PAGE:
The wages system has proved so successful that it has spread to all the major countries of the world, and is still spreading. And, in between the wars and slumps that it causes, it works like a charm. The surplus that the workers produce is largely used to buy more machinery and plant and materials to extract more surplus from their efforts, and to bring more peasants and primitives in “undeveloped areas” into the system. The new machines produced by workers in one industry serve to step up the amount of profit made out of workers in another. The buildings and plant set up by one generation are there to extract surplus value from the next.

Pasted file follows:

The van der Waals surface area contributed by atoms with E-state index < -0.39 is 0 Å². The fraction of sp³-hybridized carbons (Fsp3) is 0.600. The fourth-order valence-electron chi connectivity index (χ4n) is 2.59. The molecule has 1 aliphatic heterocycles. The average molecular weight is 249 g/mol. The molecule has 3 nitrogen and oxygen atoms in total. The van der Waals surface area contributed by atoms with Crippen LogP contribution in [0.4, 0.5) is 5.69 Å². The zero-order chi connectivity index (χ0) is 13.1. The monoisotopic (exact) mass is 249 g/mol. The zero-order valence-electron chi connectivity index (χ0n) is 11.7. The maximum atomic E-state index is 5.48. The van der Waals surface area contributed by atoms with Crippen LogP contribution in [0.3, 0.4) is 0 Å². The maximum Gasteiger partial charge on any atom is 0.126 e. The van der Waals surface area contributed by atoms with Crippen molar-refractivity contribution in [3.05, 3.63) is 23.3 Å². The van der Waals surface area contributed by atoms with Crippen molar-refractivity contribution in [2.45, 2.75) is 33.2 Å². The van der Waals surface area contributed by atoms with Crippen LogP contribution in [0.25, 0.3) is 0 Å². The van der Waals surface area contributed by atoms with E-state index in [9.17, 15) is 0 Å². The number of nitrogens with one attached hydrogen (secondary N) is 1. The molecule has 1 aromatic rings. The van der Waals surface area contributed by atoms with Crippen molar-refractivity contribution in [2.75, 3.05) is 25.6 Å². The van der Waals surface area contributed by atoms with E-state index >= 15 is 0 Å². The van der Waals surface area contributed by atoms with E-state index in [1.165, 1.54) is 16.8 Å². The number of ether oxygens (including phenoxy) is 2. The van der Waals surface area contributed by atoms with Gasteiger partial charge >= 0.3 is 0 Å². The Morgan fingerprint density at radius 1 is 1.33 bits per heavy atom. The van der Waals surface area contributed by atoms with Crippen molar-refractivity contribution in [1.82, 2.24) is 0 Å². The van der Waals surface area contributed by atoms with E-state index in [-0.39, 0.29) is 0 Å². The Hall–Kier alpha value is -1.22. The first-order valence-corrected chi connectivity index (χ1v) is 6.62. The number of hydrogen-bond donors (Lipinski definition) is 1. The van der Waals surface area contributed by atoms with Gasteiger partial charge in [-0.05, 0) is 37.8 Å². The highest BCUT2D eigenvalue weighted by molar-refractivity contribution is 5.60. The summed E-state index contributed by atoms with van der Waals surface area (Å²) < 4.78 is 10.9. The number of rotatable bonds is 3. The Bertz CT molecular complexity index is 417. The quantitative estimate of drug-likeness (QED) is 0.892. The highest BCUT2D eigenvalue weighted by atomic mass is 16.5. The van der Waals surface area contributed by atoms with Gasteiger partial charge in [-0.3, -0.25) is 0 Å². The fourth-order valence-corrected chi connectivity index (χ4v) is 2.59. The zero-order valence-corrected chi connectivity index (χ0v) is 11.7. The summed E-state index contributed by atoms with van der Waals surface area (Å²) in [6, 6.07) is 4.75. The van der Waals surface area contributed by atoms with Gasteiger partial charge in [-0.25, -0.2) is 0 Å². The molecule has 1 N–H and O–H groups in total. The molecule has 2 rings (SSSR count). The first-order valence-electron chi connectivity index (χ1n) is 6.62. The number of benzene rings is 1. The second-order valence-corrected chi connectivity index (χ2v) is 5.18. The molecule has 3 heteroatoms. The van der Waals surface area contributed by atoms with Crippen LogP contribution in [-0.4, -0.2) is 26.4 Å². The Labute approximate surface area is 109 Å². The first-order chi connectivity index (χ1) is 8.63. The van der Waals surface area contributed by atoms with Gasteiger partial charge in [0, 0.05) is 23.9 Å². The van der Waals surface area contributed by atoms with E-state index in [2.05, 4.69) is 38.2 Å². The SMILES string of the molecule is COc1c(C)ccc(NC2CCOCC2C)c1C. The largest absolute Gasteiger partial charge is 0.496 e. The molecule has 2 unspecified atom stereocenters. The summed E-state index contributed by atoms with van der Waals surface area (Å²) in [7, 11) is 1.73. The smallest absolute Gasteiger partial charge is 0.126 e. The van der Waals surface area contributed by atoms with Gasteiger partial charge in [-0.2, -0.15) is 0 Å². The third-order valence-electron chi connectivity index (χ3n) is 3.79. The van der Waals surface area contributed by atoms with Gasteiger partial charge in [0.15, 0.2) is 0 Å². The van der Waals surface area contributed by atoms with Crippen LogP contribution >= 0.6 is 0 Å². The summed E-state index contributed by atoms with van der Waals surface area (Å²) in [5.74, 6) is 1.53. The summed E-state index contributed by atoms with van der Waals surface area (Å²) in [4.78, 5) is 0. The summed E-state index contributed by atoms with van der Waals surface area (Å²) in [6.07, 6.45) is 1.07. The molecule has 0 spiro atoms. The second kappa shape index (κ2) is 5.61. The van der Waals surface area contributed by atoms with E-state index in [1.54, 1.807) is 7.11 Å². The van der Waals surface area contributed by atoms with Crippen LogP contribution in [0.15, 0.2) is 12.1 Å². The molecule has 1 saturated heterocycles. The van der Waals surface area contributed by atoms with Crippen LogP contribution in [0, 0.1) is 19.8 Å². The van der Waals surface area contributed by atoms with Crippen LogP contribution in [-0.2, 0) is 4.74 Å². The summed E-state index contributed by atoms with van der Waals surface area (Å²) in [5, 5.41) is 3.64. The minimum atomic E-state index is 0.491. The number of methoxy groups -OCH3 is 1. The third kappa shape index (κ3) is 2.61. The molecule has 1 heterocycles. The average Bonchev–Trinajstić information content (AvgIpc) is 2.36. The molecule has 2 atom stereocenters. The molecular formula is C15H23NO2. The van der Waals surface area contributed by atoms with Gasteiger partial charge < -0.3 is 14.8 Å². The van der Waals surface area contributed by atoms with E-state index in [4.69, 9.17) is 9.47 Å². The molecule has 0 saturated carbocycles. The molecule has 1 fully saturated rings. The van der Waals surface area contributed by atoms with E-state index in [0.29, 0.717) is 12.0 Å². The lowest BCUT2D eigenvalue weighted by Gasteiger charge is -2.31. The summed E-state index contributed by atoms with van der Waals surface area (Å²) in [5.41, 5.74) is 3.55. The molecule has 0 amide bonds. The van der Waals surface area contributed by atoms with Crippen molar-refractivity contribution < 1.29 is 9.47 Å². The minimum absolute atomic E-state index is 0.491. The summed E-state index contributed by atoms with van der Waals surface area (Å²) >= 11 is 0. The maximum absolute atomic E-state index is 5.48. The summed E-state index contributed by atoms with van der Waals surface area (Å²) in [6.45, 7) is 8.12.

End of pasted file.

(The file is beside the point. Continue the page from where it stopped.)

All the time, and all over the world, the workers are building up more and more wealth none of which belongs to them. By their very work they deprive themselves more and more of the wealth which is in the world, and so set the capitalist class higher and higher above them, with greater and greater powers of oppression.

And most workers accept this system of legalised robbery. (It is only legal because capitalists made the laws.) They accept it every time they press for their “right to work”. They accept it when they talk of “a fair day’s pay for a fair day’s work”, and when they think that “co-operation between both sides of industry” is a good thing, they are showing their approval of being robbed.

Of course, they are being brainwashed into accepting it. They don’t realise that they can abolish the wages system. They are usually so relieved and glad to get their pay packet or their cheque, when it finally comes, that they forget they are holding in their hands the proof that they have been taken for suckers once again in the biggest swindle of all time.
S. Stafford